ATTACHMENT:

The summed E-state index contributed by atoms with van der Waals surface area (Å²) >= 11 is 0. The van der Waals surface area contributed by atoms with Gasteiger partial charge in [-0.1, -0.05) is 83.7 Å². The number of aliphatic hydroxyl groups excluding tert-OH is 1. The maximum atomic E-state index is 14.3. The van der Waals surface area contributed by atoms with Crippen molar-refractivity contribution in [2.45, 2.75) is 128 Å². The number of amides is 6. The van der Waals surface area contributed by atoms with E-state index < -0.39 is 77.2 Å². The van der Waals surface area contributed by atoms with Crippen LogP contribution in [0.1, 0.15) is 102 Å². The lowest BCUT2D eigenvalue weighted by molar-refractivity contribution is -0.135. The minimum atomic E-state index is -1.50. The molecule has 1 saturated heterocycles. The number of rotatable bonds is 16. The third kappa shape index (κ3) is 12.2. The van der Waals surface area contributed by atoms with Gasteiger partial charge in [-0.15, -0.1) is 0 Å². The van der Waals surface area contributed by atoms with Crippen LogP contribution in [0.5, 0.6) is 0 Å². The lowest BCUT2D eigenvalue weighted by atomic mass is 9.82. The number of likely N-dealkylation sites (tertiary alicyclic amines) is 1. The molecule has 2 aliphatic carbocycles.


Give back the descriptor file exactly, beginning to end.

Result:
The summed E-state index contributed by atoms with van der Waals surface area (Å²) >= 11 is 0. The van der Waals surface area contributed by atoms with Gasteiger partial charge in [-0.1, -0.05) is 83.7 Å². The number of aliphatic hydroxyl groups excluding tert-OH is 1. The maximum atomic E-state index is 14.3. The van der Waals surface area contributed by atoms with Crippen molar-refractivity contribution in [2.45, 2.75) is 128 Å². The number of amides is 6. The van der Waals surface area contributed by atoms with E-state index < -0.39 is 77.2 Å². The van der Waals surface area contributed by atoms with Crippen LogP contribution in [0.1, 0.15) is 102 Å². The lowest BCUT2D eigenvalue weighted by molar-refractivity contribution is -0.135. The minimum atomic E-state index is -1.50. The molecule has 1 saturated heterocycles. The number of rotatable bonds is 16. The third kappa shape index (κ3) is 12.2. The van der Waals surface area contributed by atoms with Gasteiger partial charge in [-0.15, -0.1) is 0 Å². The van der Waals surface area contributed by atoms with Crippen LogP contribution in [0.5, 0.6) is 0 Å². The lowest BCUT2D eigenvalue weighted by atomic mass is 9.82. The number of likely N-dealkylation sites (tertiary alicyclic amines) is 1. The molecule has 2 aliphatic carbocycles.